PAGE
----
guest post by Nicole Gustas, December 31, 2018
In Part 1 of this article, I provided an introduction to housesitting. In this second part, I'll look at:
- How to approach potential homeowners.
- Starting local, going global.
- What you'll need to know about your sit?
- How to ensure you get a good review.
How to Approach Potential Homeowners
If your profile is the equivalent to your resume, your initial message to a homeowner is the cover letter. Make sure to review their ad carefully. See what specific needs they have and what jobs need to be done. Then focus on what you can do for them, as well as any unique skills or knowledge you bring to the table that fits with their ad.
It was my unique knowledge, in fact, that paved the way to my first housesit. In the ad, the homeowner specified that they kept kosher and that housesitters couldn’t bring pork or shellfish into the house. I messaged the homeowner and mentioned that since I was a vegetarian I absolutely wouldn’t break any kosher laws, but that if they kept separate plates for dairy and meat, as some Orthodox Jewish families do, I’d be happy to stick to the dairy plates. They were so excited that I understood kosher laws and considered them important that they immediately booked me.
If the homeowners contact you for an interview, try to do it over video call. The Skype interview is just as important for you as it is for them. 99% of housesits are amazing, but a recent discussion of worst housesitting experiences on a private Facebook group led to stories about filthy homes and poorly cared for animals. (It’s not just on one side: homeowners had their share of nightmares too.) The unifying theme: “I never did a Skype call before I accepted the sit, and boy did I regret it!” Remember, you’re checking them out too, and you have as much power as they do. If something seems off, just say no.
Start Local, Get Global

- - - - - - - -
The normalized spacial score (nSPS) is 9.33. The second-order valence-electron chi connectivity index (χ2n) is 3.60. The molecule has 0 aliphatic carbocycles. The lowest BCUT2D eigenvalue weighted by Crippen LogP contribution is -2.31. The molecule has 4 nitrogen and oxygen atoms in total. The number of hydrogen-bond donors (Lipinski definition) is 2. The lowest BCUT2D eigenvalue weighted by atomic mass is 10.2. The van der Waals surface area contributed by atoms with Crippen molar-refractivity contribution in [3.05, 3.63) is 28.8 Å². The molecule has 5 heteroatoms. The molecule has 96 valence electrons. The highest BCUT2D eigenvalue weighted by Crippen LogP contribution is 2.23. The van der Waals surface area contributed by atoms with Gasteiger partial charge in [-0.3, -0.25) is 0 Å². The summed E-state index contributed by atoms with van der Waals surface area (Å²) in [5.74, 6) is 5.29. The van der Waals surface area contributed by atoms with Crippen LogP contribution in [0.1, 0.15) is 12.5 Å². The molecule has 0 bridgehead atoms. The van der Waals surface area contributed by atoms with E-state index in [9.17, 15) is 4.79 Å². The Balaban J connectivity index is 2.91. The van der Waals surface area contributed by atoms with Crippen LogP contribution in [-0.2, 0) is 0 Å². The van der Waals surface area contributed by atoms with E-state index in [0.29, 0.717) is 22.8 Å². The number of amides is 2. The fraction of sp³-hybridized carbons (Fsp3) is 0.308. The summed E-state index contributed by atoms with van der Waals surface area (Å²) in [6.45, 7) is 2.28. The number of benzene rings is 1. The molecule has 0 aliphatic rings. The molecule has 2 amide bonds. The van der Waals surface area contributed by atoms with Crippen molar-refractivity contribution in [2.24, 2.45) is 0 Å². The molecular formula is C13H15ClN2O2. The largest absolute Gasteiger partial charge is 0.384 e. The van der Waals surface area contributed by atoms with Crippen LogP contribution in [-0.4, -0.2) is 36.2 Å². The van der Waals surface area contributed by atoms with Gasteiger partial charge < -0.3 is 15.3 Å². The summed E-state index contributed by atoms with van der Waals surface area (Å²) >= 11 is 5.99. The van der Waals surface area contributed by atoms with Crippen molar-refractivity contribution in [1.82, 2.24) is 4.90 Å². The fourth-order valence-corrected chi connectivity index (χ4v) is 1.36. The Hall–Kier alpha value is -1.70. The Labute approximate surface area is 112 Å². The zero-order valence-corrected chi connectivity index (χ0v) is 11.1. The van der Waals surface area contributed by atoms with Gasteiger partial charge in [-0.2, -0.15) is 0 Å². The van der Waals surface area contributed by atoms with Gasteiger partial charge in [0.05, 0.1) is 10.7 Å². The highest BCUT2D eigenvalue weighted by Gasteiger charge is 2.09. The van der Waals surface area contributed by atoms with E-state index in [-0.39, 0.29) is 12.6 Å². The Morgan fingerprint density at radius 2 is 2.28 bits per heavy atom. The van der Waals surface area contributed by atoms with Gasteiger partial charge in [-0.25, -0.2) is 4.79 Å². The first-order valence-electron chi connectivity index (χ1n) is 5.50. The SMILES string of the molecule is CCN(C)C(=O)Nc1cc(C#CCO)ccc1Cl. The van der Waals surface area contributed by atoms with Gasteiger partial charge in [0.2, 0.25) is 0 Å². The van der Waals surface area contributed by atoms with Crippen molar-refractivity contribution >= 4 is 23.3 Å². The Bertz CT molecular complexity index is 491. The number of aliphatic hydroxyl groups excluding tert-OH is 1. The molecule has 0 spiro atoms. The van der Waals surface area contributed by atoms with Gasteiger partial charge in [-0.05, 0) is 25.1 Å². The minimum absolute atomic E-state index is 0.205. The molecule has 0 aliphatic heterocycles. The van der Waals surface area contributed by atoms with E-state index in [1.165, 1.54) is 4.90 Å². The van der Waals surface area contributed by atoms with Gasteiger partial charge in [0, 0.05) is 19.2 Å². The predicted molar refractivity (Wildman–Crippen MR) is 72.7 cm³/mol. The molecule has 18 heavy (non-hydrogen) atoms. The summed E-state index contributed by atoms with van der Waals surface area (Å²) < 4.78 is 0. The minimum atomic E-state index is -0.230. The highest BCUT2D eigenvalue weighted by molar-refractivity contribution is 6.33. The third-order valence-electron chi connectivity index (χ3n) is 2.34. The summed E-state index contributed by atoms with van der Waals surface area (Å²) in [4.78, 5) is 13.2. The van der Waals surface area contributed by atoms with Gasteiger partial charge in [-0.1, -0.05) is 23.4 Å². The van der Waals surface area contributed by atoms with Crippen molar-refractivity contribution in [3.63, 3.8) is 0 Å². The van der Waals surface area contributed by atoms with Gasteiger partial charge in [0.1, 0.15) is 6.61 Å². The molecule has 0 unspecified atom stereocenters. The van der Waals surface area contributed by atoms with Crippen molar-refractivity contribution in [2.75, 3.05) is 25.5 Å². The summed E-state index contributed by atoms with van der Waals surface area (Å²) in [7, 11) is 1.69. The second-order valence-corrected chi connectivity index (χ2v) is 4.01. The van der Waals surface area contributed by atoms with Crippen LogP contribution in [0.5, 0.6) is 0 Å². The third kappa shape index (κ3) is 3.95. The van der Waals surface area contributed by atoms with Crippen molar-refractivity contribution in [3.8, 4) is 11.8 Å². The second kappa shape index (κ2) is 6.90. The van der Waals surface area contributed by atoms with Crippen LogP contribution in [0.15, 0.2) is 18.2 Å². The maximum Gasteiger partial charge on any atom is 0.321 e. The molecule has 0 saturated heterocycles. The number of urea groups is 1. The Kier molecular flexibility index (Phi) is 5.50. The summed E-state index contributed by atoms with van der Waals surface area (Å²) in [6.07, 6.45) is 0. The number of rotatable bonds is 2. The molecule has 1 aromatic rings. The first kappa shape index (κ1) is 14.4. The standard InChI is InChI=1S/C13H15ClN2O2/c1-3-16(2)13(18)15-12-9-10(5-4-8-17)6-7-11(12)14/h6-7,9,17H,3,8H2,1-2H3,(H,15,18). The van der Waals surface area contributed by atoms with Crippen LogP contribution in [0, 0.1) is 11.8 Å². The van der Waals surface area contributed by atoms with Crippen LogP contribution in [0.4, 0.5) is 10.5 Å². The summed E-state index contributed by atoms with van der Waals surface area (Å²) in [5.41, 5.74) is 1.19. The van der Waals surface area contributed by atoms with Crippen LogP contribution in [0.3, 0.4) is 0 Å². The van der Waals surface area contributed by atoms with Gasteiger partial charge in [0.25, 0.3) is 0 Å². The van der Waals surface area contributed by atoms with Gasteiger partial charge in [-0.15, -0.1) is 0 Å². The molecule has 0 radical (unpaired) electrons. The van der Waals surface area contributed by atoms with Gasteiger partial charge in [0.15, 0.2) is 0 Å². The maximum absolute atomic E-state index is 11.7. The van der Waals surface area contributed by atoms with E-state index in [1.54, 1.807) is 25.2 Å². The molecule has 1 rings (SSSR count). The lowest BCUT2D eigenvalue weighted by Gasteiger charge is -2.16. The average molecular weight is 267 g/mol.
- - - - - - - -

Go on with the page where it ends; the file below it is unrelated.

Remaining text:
You may be dreaming of a free six-month stay in a mansion on Ibiza, but it is unlikely that will be your first sit, or even your sixth. If you want to dip your toe in the waters of housesitting and build up a positive review history, start by applying for sits in your local area. There are often sits that are posted last-minute, with a week or less to go. Those sits have far less competition.
I’ve watched some last-minute sits, even in prime locations, go begging. As I write this, I’m on Cape Cod just after Memorial Day, and I’m going to a gorgeous local home in a prime waterfront location morning and evening to take care of their cat. They could not find a sitter, knew that I was local and asked if I could stop in. Let me repeat: Waterfront location. Cape Cod. June. And they couldn’t land a sitter.
What You Need to Know
Make sure your homeowner tells you everything you need to know, in detail, before you start your sit. Trusted Housesitters has an excellent home guide format that they ask homeowners to fill out.
Pet things you need to know include:
- When and what are they fed?
- What is the contact information for the veterinarian?
- Do they need any medications?
- Do they have any unusual habits?
- Do they need to be played with? Any favorite toys?
- Do they seek attention and affection?
House things you need to know include:
- Are any rooms off limits to the pet? To you?
- What’s the wifi password?
- Do you need to take care of any plants? If so, what is the watering schedule?
- Do they need you to take in the mail?
- When does the rubbish go out?
- What are the contact numbers for handymen if an emergency arrives
Ensure You Get a Good Review
Go the extra mile with your housesit to ensure you get a good review:
- Email or text a photo of the pet(s) every day so they know how their furbaby is doing.
- Follow the pet care rules diligently. Pets need a routine, and some will have severe digestive problems if their food is switched up in any way.
- Keep the house tidy, and make sure to do a round of cleanup before the homeowner returns. If you can make it a little cleaner than it was when they left, all the better! Take out the trash, wash the sheets, do the dishes, etcetera. (Demineralizing the showerhead or sharpening the knives may be over the top, but my partner has actually done this.)
- Restock the cabinets with any food you consumed during your sit.
- Many housesitters make a meal for their homeowners’ return, leave behind baked goods for them, or buy them flowers. Imagine what would make your life better if you came back from a long trip, and then do that for them.
- And always, always leave a thank you note.
Happy New Year.
Nicole Gustas help's tourism businesses solve marketing problems. Nicole describes herself as a nomad, bookworm, scribbler, research junkie, street art fan. Follow Nicole at twitter.com/rednikki, linkedin.com/in/nicolegustas, instagram.com/rednikki